Stars pay respect at Motorhead frontman Lemmy’s funeral

Service of Motorhead frontman Ian 'Lemmy' Kilmister, at LA's Forest Lawn Memorial Cemetery. Picture: PA

Service of Motorhead frontman Ian 'Lemmy' Kilmister, at LA's Forest Lawn Memorial Cemetery. Picture: PA

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Rock’s biggest names lined up to pay tribute to Motorhead frontman Lemmy at a star-studded Hollywood funeral.

A tearful Dave Grohl, Guns N’ Roses guitarist Slash and Metallica members Lars Ulrich and Robert Trujillo took turns to share their memorable experiences with the hellraiser, who died last month days after he turned 70.

The memorial service, at the Forest Lawn Memorial Cemetery in Los Angeles, was broadcast live on YouTube and watched by more than 280,000 Motorhead fans around the world.

Former Nirvana drummer Grohl sobbed as he told how he wanted to give his friend a photo of Little Richard, signed by the rock ‘n’ roll pioneer, to him on his birthday but missed the chance.

He said: “He was my hero, he’s the one true rock ‘n’ roller,” adding: “What everyone in this room has learned today is that Lemmy was not only that badass-looking, whiskey drinking, badass mother f***ing rock star, but he had the biggest heart and he set such a great example because he was so kind to everyone.”

The British rocker, who was best known as the only continuous member of Motorhead and its lead singer and bass guitarist, had suffered failing health since August last year and was diagnosed with an extremely aggressive form of cancer on Boxing Day, just 48 hours before he died.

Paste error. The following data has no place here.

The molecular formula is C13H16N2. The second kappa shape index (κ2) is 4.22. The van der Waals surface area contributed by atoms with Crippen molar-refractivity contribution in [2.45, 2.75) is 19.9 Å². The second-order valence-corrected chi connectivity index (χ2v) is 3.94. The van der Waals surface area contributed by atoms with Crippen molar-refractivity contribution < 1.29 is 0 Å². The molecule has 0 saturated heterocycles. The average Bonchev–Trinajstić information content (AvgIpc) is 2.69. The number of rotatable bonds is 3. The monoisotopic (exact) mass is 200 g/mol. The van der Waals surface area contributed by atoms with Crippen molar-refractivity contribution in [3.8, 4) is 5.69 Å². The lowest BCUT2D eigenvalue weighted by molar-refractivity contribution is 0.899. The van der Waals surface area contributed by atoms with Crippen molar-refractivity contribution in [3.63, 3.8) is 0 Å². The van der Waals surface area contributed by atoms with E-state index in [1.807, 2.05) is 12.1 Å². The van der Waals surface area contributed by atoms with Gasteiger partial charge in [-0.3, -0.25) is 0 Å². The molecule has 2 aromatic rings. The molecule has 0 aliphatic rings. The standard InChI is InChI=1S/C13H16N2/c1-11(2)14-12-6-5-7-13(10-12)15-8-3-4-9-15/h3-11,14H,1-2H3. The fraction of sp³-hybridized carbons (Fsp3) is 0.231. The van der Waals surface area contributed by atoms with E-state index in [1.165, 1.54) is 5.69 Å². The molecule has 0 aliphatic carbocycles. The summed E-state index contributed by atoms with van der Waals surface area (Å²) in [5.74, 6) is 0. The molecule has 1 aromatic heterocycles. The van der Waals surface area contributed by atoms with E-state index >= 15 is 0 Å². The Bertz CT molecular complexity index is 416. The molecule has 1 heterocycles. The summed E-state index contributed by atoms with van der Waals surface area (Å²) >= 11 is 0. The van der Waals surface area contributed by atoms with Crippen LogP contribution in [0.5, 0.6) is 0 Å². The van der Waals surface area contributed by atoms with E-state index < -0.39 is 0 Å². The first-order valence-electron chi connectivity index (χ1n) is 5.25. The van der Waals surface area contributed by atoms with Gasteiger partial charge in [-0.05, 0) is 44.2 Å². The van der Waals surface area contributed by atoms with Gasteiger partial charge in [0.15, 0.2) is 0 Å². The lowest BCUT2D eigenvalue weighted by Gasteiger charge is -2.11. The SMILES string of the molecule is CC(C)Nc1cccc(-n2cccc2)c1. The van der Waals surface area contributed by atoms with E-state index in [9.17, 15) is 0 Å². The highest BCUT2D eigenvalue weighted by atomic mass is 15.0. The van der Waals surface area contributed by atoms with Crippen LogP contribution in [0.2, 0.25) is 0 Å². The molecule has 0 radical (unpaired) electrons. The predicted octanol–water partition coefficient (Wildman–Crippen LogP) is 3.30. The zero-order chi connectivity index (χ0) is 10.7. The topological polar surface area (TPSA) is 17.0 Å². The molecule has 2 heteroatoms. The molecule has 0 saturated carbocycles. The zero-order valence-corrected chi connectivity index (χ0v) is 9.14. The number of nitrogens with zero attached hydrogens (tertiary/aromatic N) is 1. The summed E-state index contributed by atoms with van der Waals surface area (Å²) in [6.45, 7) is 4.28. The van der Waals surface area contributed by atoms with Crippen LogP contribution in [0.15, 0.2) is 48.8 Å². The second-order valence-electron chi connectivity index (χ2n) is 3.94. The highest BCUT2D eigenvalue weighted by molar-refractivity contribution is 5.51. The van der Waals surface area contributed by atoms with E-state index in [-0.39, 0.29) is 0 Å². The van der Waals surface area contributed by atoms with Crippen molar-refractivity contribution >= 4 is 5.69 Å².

His son, Paul Inder, 48, led the eulogies and described his father’s determination to keep performing despite his worsening condition and how he sought solace in his spirituality in his final days.

He said: “He wasn’t a religious man and praying for a miracle was something he would have viewed as a delusional act, but he was profoundly spiritual.”

The service saw relatives, friends and employees recount anecdotes, most peppered with expletives and references to his drug and alcohol-fuelled lifestyle.

Slash told the mourners he felt “honoured” to have been good friends with the musician who had “more integrity in one finger than a whole roomful of rock ‘n’ rollers”.

Ian Fraser “Lemmy” Kilmister was born in Burslem, Staffordshire and joined Hawkwind in 1971, although he was fired four years later after a drugs arrest. He formed Motorhead in 1975 and remained active as their frontman until his death, with tour dates scheduled for this year.

Those who gave tributes also included Judas Priest singer Rob Halford and WWE wrestler Triple H.

Mikkey Dee, drummer for the three-piece, said in reference to frontman’s excesses: “Try take it easier on the other side Lemmy.”

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